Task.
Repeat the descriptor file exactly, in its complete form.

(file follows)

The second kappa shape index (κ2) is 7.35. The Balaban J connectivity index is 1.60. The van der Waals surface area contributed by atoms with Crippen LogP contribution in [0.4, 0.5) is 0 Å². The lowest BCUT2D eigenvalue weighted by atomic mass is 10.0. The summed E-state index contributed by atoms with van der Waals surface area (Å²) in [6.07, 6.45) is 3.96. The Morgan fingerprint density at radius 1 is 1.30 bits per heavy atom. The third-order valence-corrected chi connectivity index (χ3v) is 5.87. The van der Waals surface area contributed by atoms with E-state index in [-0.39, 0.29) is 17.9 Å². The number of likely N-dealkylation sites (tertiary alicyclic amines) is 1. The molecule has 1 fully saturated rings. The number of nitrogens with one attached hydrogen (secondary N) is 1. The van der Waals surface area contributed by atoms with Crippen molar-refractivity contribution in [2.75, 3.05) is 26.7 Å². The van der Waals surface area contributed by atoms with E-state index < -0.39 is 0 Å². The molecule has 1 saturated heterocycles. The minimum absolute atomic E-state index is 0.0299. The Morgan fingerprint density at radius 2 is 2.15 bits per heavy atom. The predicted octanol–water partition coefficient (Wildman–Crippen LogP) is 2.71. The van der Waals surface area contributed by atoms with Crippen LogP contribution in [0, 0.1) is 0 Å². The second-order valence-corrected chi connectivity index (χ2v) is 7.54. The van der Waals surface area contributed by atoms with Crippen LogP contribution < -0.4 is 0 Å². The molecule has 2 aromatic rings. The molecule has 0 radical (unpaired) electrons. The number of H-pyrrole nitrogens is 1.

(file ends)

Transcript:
The second kappa shape index (κ2) is 7.35. The Balaban J connectivity index is 1.60. The van der Waals surface area contributed by atoms with Crippen LogP contribution in [0.4, 0.5) is 0 Å². The lowest BCUT2D eigenvalue weighted by atomic mass is 10.0. The summed E-state index contributed by atoms with van der Waals surface area (Å²) in [6.07, 6.45) is 3.96. The Morgan fingerprint density at radius 1 is 1.30 bits per heavy atom. The third-order valence-corrected chi connectivity index (χ3v) is 5.87. The van der Waals surface area contributed by atoms with E-state index in [-0.39, 0.29) is 17.9 Å². The number of likely N-dealkylation sites (tertiary alicyclic amines) is 1. The molecule has 1 fully saturated rings. The number of nitrogens with one attached hydrogen (secondary N) is 1. The van der Waals surface area contributed by atoms with Crippen molar-refractivity contribution in [2.75, 3.05) is 26.7 Å². The van der Waals surface area contributed by atoms with E-state index < -0.39 is 0 Å². The molecule has 1 saturated heterocycles. The minimum absolute atomic E-state index is 0.0299. The Morgan fingerprint density at radius 2 is 2.15 bits per heavy atom. The predicted octanol–water partition coefficient (Wildman–Crippen LogP) is 2.71. The van der Waals surface area contributed by atoms with Crippen LogP contribution in [0, 0.1) is 0 Å². The second-order valence-corrected chi connectivity index (χ2v) is 7.54. The van der Waals surface area contributed by atoms with Crippen LogP contribution < -0.4 is 0 Å². The molecule has 2 aromatic rings. The molecule has 0 radical (unpaired) electrons. The number of H-pyrrole nitrogens is 1.